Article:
After the meeting, Musbach clarified his statements about Stratus for In Fact Daily. He said a settlement involving such a land swap should have no impact on the master plan for redevelopment and reuse of RMMA. "The plan would be in effect regardless of who does it, Stratus or somebody else," he said.

The concept is that a master developer will have to buy or lease RMMA land from the City of Austin for development. "If Stratus is selected (as master developer), one way it could pay for it is giving (the city) land it owns over the aquifer," Musbach said. "What's the value of the RMMA land and what's the compensation provided?" If there is a land swap, he said, the value of the land received by the city "has got to be commensurate with what would be received on a cash basis."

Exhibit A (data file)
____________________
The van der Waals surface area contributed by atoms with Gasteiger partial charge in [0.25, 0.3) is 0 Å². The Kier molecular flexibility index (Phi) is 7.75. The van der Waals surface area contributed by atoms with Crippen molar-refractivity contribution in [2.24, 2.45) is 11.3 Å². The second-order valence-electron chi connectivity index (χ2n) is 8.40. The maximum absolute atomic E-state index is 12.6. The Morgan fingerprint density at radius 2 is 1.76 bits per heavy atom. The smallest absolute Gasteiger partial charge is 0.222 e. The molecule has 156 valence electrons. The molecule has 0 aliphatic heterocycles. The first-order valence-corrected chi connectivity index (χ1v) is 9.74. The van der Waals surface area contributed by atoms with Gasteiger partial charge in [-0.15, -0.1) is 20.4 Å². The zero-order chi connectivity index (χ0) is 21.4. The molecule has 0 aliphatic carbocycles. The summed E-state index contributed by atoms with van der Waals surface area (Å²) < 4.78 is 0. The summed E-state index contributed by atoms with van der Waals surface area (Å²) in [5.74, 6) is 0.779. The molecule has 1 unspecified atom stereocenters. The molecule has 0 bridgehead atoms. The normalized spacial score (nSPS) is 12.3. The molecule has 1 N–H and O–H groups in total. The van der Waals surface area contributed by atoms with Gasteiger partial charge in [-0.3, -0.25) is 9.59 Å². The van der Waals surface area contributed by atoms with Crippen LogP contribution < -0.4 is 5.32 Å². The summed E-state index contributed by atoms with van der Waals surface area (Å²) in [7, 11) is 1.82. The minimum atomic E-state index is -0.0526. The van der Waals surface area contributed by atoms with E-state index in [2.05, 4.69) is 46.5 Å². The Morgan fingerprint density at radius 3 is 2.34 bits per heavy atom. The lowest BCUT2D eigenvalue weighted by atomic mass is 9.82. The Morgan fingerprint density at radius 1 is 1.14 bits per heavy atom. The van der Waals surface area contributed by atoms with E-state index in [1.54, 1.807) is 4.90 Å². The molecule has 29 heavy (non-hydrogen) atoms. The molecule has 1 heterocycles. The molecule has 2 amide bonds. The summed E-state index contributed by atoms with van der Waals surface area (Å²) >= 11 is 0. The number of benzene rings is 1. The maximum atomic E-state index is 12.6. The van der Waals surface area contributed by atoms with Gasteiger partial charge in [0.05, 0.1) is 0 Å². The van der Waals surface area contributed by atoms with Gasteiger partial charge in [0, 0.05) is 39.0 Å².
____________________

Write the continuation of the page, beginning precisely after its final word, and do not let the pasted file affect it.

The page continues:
Presidential platforms for Longhorn Pipeline…The PIPE Coalition, which opposes the use of the Longhorn Pipeline for pumping gasoline from Houston to El Paso, has scheduled a press conference at noon today to announce the responses of Vice President Al Gore and Governor George Bush to the group's request to support the call for an Environmental Impact Statement. The press conference will be at Onion Creek Greenbelt park in southeast Austin, where the pipeline crosses a park near a playground and next to numerous homes. For more info call Brigid Shea at 482-9009 or 659-7832. So far, 10 governmental entities have weighed in against the pipeline… Gilvar moving on… Council Member Beverly Griffith's executive assistant, John Gilvar, will be taking over new duties on April 24 in the city's community health clinics division. Gilvar says he has taken a newly created management position within Primary Care. His job will focus on improving customer service, marketing, and relations between the city and its customers, he said… Thirsty customer…Folks in Hays County are wondering what T.J. Higginbotham plans to do with 50 million gallons of water. Higginbotham has requested the Barton Springs/Edwards Aquifer Conservation District to allow him to drill a new well on 48 acres of land off FM 967. After the well is drilled and hydrogeologic testing is completed, Higginbotham has informed the district he will be asking for the large quantity of water. District Board Vice Chair Craig Smith says the board will likely grant Higginbotham's request to drill the well at its meeting today. A public hearing on the amount of pumpage Higginbotham will be allowed is scheduled for 6 p.m. on April 25.